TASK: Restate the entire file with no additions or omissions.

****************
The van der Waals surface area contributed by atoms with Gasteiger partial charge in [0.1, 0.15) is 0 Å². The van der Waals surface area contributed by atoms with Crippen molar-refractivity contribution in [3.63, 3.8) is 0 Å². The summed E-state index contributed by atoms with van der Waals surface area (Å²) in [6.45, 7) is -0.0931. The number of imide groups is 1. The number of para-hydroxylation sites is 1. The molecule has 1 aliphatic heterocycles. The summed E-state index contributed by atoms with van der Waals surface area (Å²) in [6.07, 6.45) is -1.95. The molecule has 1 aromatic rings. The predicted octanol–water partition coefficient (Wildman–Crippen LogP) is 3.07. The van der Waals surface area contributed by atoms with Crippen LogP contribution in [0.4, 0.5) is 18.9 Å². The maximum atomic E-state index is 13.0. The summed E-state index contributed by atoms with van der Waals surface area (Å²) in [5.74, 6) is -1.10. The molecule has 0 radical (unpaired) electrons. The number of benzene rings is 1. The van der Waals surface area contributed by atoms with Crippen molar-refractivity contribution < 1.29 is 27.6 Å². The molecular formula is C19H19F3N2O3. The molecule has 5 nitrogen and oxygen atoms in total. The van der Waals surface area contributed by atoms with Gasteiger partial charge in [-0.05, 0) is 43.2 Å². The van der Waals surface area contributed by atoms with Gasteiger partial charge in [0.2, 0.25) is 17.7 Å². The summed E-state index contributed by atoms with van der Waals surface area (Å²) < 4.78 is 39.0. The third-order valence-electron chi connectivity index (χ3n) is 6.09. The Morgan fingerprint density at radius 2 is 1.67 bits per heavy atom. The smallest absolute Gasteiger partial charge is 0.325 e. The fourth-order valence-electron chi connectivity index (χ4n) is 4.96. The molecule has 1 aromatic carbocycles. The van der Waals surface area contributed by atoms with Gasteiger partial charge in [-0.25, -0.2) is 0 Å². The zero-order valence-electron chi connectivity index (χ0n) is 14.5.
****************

The van der Waals surface area contributed by atoms with Gasteiger partial charge in [0.1, 0.15) is 0 Å². The van der Waals surface area contributed by atoms with Crippen molar-refractivity contribution in [3.63, 3.8) is 0 Å². The summed E-state index contributed by atoms with van der Waals surface area (Å²) in [6.45, 7) is -0.0931. The number of imide groups is 1. The number of para-hydroxylation sites is 1. The molecule has 1 aliphatic heterocycles. The summed E-state index contributed by atoms with van der Waals surface area (Å²) in [6.07, 6.45) is -1.95. The molecule has 1 aromatic rings. The predicted octanol–water partition coefficient (Wildman–Crippen LogP) is 3.07. The van der Waals surface area contributed by atoms with Crippen LogP contribution in [0.4, 0.5) is 18.9 Å². The maximum atomic E-state index is 13.0. The summed E-state index contributed by atoms with van der Waals surface area (Å²) in [5.74, 6) is -1.10. The molecule has 0 radical (unpaired) electrons. The number of benzene rings is 1. The van der Waals surface area contributed by atoms with Crippen molar-refractivity contribution < 1.29 is 27.6 Å². The molecular formula is C19H19F3N2O3. The molecule has 5 nitrogen and oxygen atoms in total. The van der Waals surface area contributed by atoms with Gasteiger partial charge in [-0.05, 0) is 43.2 Å². The van der Waals surface area contributed by atoms with Gasteiger partial charge in [0.2, 0.25) is 17.7 Å². The summed E-state index contributed by atoms with van der Waals surface area (Å²) < 4.78 is 39.0. The third-order valence-electron chi connectivity index (χ3n) is 6.09. The Morgan fingerprint density at radius 2 is 1.67 bits per heavy atom. The smallest absolute Gasteiger partial charge is 0.325 e. The fourth-order valence-electron chi connectivity index (χ4n) is 4.96. The molecule has 1 aromatic carbocycles. The van der Waals surface area contributed by atoms with Gasteiger partial charge in [-0.25, -0.2) is 0 Å². The zero-order valence-electron chi connectivity index (χ0n) is 14.5.